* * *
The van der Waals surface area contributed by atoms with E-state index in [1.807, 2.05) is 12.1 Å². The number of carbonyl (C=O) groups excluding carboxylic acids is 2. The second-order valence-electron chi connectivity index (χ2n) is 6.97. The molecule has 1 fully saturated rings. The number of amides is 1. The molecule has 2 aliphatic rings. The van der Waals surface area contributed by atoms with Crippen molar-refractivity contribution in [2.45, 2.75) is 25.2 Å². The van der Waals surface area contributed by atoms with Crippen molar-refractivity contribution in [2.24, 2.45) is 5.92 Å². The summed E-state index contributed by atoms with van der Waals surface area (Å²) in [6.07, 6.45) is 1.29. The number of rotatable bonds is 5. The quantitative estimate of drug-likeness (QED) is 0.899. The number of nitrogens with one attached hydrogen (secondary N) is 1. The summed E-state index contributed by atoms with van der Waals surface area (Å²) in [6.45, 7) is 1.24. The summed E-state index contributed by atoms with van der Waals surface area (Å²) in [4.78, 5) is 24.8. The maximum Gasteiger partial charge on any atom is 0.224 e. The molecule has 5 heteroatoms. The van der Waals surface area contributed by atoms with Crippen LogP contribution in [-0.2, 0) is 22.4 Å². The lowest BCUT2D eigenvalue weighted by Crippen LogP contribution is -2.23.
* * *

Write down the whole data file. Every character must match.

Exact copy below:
The van der Waals surface area contributed by atoms with E-state index in [1.807, 2.05) is 12.1 Å². The number of carbonyl (C=O) groups excluding carboxylic acids is 2. The second-order valence-electron chi connectivity index (χ2n) is 6.97. The molecule has 1 fully saturated rings. The number of amides is 1. The molecule has 2 aliphatic rings. The van der Waals surface area contributed by atoms with Crippen molar-refractivity contribution in [2.45, 2.75) is 25.2 Å². The van der Waals surface area contributed by atoms with Crippen molar-refractivity contribution in [2.24, 2.45) is 5.92 Å². The summed E-state index contributed by atoms with van der Waals surface area (Å²) in [6.07, 6.45) is 1.29. The number of rotatable bonds is 5. The quantitative estimate of drug-likeness (QED) is 0.899. The number of nitrogens with one attached hydrogen (secondary N) is 1. The summed E-state index contributed by atoms with van der Waals surface area (Å²) in [6.45, 7) is 1.24. The summed E-state index contributed by atoms with van der Waals surface area (Å²) in [4.78, 5) is 24.8. The maximum Gasteiger partial charge on any atom is 0.224 e. The molecule has 5 heteroatoms. The van der Waals surface area contributed by atoms with Crippen LogP contribution in [-0.2, 0) is 22.4 Å². The lowest BCUT2D eigenvalue weighted by Crippen LogP contribution is -2.23.